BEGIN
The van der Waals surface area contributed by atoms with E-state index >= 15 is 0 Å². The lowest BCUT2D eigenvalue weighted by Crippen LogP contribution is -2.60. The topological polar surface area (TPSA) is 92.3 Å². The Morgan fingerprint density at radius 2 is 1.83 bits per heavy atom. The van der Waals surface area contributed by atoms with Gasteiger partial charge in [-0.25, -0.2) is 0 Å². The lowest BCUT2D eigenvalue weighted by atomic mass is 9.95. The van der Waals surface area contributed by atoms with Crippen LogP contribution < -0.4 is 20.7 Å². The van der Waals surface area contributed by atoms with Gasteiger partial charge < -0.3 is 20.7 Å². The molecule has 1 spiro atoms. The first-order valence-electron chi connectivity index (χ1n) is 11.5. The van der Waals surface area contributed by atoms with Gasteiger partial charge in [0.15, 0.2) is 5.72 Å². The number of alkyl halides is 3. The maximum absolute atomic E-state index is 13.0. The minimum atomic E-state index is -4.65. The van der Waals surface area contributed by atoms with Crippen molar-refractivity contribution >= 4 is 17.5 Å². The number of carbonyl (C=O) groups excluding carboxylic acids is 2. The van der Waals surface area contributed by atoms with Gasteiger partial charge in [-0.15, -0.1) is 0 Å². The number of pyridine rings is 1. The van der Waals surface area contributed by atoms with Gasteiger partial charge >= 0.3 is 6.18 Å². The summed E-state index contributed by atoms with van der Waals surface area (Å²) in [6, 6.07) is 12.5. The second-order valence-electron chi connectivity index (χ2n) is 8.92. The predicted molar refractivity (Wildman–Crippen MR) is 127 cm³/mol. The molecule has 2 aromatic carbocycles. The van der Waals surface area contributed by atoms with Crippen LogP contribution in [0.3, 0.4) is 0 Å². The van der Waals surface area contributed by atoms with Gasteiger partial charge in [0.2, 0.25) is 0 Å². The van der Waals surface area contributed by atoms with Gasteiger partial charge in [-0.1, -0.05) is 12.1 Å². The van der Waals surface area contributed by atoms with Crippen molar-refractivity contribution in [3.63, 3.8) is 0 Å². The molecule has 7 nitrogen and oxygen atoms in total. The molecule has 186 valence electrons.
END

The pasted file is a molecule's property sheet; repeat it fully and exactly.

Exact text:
The van der Waals surface area contributed by atoms with E-state index >= 15 is 0 Å². The lowest BCUT2D eigenvalue weighted by Crippen LogP contribution is -2.60. The topological polar surface area (TPSA) is 92.3 Å². The Morgan fingerprint density at radius 2 is 1.83 bits per heavy atom. The van der Waals surface area contributed by atoms with Gasteiger partial charge in [-0.25, -0.2) is 0 Å². The lowest BCUT2D eigenvalue weighted by atomic mass is 9.95. The van der Waals surface area contributed by atoms with Crippen LogP contribution < -0.4 is 20.7 Å². The van der Waals surface area contributed by atoms with Gasteiger partial charge < -0.3 is 20.7 Å². The molecule has 1 spiro atoms. The first-order valence-electron chi connectivity index (χ1n) is 11.5. The van der Waals surface area contributed by atoms with Gasteiger partial charge in [0.15, 0.2) is 5.72 Å². The number of alkyl halides is 3. The maximum absolute atomic E-state index is 13.0. The minimum atomic E-state index is -4.65. The van der Waals surface area contributed by atoms with Crippen molar-refractivity contribution >= 4 is 17.5 Å². The number of carbonyl (C=O) groups excluding carboxylic acids is 2. The van der Waals surface area contributed by atoms with Gasteiger partial charge in [-0.15, -0.1) is 0 Å². The number of pyridine rings is 1. The van der Waals surface area contributed by atoms with Gasteiger partial charge >= 0.3 is 6.18 Å². The summed E-state index contributed by atoms with van der Waals surface area (Å²) in [6, 6.07) is 12.5. The second-order valence-electron chi connectivity index (χ2n) is 8.92. The predicted molar refractivity (Wildman–Crippen MR) is 127 cm³/mol. The molecule has 2 aromatic carbocycles. The van der Waals surface area contributed by atoms with Crippen LogP contribution in [0.3, 0.4) is 0 Å². The van der Waals surface area contributed by atoms with Gasteiger partial charge in [0.2, 0.25) is 0 Å². The van der Waals surface area contributed by atoms with Gasteiger partial charge in [-0.1, -0.05) is 12.1 Å². The van der Waals surface area contributed by atoms with Crippen molar-refractivity contribution in [3.63, 3.8) is 0 Å². The molecule has 7 nitrogen and oxygen atoms in total. The molecule has 186 valence electrons.